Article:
Humor Magazine

When Hitchens 'grassed Up' Grass!

By Davidduff

To be clear, I am referring to the late Christopher Hitchens and also to the now equally late Gunter Grass, Germany's pride and joy - sort of!  Herr Grass spent sixty years of his post WWII life pontificating on how it was the duty of all adult Germans to come clean about their lives and actions during Hitler's regime.  He, himself, spent most of his adult time writing books which, with their anti-Nazi message, charmed the liberal elite and eventually led to him receiving the Nobel Prize for Literature.  He spent most of his life espousing Left-wing causes and prating about the 'crime' of so many Germans failing to be honest about their personal histories and in particular not telling their children what they had done and why.  It was assumed, of course, that Grass, himself, was too young to have been any sort of participant in Nazi activities.

 So it was a bit of a shock when, in 2006, this German humbug owned up to the fact that in 1944 he had joined the Waffen-SS and fought as a tank gunner with the 10th Panzer Frundsberg Division until he was captured by the Americans in May 1945.  Of course, he was only 17 when he was called up but it is also worth noting that previous to that he had volunteered for the German submarine service.  Well, so far, so normal, for Germans of his age and older struggling to come to terms with a history which was all too real to them.  However, the vast majority of them simply kept 'schtum' as they tried, in the privacy of their consciences, to reconcile personal actions with massive political forces.  Grass's confession after decades of moralising went down like the proverbial Scheisse sandwich!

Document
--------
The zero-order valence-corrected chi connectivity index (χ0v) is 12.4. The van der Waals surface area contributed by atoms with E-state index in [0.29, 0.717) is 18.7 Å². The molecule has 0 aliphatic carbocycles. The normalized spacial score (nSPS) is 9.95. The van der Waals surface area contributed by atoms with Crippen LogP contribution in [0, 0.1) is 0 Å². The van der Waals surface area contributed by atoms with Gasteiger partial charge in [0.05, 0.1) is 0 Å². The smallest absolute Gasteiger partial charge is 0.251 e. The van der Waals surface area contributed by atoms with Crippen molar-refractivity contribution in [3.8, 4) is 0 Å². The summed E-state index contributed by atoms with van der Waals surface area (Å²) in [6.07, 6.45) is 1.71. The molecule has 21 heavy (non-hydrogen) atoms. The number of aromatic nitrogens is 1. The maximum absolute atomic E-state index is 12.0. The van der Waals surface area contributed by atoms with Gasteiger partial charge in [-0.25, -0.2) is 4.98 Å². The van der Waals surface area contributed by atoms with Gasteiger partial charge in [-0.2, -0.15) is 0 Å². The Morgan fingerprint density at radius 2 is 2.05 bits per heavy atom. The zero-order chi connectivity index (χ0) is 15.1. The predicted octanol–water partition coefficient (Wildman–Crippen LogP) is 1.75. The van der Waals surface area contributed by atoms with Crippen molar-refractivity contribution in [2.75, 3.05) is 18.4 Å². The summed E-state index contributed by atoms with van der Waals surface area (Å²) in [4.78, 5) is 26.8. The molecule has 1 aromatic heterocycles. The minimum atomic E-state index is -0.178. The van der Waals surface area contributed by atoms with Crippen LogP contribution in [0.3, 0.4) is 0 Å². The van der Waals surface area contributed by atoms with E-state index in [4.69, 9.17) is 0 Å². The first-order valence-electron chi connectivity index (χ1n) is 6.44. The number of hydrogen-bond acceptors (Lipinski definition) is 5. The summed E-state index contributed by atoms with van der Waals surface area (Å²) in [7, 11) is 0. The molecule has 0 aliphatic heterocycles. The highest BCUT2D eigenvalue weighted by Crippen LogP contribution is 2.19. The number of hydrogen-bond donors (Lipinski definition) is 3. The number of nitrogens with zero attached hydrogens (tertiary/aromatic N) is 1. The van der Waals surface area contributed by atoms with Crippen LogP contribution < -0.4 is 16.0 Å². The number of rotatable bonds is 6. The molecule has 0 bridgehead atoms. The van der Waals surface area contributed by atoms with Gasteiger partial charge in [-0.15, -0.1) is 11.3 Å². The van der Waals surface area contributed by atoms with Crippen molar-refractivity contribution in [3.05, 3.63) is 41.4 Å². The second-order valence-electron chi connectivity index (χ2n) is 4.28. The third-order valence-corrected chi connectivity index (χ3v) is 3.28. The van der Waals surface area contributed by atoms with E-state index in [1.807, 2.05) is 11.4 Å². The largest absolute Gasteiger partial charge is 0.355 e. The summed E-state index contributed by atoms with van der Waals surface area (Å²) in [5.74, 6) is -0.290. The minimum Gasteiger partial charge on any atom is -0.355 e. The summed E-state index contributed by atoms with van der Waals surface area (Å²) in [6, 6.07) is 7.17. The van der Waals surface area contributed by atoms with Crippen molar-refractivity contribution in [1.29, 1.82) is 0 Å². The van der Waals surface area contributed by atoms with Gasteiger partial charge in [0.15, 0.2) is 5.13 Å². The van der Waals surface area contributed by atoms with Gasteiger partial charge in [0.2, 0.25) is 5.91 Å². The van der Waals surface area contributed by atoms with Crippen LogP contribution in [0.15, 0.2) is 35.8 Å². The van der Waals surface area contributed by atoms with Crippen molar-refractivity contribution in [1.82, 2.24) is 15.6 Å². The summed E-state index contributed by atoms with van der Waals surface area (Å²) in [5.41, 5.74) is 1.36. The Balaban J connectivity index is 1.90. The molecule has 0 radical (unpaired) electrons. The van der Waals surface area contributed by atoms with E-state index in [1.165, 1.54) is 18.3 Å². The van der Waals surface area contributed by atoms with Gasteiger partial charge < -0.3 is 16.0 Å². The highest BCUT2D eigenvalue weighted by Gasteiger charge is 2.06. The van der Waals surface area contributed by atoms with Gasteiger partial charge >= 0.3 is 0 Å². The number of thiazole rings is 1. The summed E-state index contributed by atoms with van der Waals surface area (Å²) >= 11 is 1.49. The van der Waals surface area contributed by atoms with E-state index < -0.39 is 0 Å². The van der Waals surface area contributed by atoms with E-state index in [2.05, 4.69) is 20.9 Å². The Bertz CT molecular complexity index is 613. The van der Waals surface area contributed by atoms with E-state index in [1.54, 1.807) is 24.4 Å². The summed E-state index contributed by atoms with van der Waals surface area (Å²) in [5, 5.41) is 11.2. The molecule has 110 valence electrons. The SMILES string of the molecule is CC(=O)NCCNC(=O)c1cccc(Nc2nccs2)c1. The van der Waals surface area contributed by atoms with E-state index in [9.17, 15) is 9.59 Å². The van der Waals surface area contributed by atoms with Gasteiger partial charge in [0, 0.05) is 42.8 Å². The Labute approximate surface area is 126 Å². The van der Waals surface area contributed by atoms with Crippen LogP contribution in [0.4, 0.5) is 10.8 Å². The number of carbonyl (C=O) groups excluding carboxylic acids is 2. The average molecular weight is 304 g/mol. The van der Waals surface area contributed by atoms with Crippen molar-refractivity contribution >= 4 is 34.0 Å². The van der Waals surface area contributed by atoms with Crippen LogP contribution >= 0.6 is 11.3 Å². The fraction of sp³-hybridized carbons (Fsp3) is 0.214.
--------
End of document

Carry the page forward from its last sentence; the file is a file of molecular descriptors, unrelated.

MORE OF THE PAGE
On the news breaking, Christopher Hitchens, who it would appear was just waiting for an excuse to beat Grass up with a lead-filled bratworst, let him have it in the pages of Slate magazine.  This, perhaps, gives you the flavour of Hitchens' view of Gunter Grass:

For all this, one was never able to suppress the slight feeling that the author of The Tin Drum was something of a bigmouth and a fraud, and also something of a hypocrite. He was one of those whom Gore Vidal might have had in mind when he referred to the high horse, always tethered conveniently nearby, which the writer/rider could mount at any moment. Seldom did Grass miss a chance to be lofty and morally stern. But between the pony and the horse, between the stirrup and the ground, there stood (and stands) a calculating opportunist.

Yeeeeeeeeeeeeeees, quite so!


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